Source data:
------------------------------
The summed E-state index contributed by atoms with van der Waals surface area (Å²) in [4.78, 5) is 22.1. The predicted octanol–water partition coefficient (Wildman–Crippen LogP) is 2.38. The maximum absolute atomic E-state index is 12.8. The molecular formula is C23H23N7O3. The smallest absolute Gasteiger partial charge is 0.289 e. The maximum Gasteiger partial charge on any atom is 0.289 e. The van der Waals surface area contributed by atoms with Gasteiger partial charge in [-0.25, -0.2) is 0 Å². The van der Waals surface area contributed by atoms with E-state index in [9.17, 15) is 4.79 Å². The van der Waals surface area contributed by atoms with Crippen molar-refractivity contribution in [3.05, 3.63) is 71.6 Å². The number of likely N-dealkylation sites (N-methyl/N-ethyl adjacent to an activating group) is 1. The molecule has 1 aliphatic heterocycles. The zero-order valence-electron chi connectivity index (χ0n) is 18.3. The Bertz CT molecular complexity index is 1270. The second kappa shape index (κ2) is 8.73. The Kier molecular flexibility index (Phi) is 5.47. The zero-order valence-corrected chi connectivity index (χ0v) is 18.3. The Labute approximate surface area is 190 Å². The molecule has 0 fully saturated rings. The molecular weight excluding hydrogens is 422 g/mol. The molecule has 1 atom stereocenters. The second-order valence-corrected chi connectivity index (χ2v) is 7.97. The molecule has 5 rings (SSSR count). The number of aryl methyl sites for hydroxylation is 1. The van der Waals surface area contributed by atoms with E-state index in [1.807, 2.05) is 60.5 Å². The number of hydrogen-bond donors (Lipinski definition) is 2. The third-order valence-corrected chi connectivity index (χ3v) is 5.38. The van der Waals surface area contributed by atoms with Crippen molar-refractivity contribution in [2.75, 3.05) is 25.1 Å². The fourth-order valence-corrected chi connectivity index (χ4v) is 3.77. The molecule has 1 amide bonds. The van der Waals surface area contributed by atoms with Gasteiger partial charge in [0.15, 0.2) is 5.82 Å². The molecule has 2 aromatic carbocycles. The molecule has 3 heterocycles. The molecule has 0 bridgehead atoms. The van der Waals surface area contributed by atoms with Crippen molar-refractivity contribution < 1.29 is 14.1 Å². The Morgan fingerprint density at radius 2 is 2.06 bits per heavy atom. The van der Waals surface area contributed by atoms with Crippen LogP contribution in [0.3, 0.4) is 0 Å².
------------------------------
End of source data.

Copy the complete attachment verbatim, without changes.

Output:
The summed E-state index contributed by atoms with van der Waals surface area (Å²) in [4.78, 5) is 22.1. The predicted octanol–water partition coefficient (Wildman–Crippen LogP) is 2.38. The maximum absolute atomic E-state index is 12.8. The molecular formula is C23H23N7O3. The smallest absolute Gasteiger partial charge is 0.289 e. The maximum Gasteiger partial charge on any atom is 0.289 e. The van der Waals surface area contributed by atoms with Gasteiger partial charge in [-0.25, -0.2) is 0 Å². The van der Waals surface area contributed by atoms with E-state index in [9.17, 15) is 4.79 Å². The van der Waals surface area contributed by atoms with Crippen molar-refractivity contribution in [3.05, 3.63) is 71.6 Å². The number of likely N-dealkylation sites (N-methyl/N-ethyl adjacent to an activating group) is 1. The molecule has 1 aliphatic heterocycles. The zero-order valence-electron chi connectivity index (χ0n) is 18.3. The Bertz CT molecular complexity index is 1270. The second kappa shape index (κ2) is 8.73. The Kier molecular flexibility index (Phi) is 5.47. The zero-order valence-corrected chi connectivity index (χ0v) is 18.3. The Labute approximate surface area is 190 Å². The molecule has 0 fully saturated rings. The molecular weight excluding hydrogens is 422 g/mol. The molecule has 1 atom stereocenters. The second-order valence-corrected chi connectivity index (χ2v) is 7.97. The molecule has 5 rings (SSSR count). The number of aryl methyl sites for hydroxylation is 1. The van der Waals surface area contributed by atoms with E-state index in [1.807, 2.05) is 60.5 Å². The number of hydrogen-bond donors (Lipinski definition) is 2. The third-order valence-corrected chi connectivity index (χ3v) is 5.38. The van der Waals surface area contributed by atoms with Crippen molar-refractivity contribution in [2.75, 3.05) is 25.1 Å². The fourth-order valence-corrected chi connectivity index (χ4v) is 3.77. The molecule has 1 amide bonds. The van der Waals surface area contributed by atoms with Gasteiger partial charge in [0.15, 0.2) is 5.82 Å². The molecule has 2 aromatic carbocycles. The molecule has 3 heterocycles. The molecule has 0 bridgehead atoms. The van der Waals surface area contributed by atoms with Crippen molar-refractivity contribution < 1.29 is 14.1 Å². The Morgan fingerprint density at radius 2 is 2.06 bits per heavy atom. The van der Waals surface area contributed by atoms with Crippen LogP contribution in [0.3, 0.4) is 0 Å².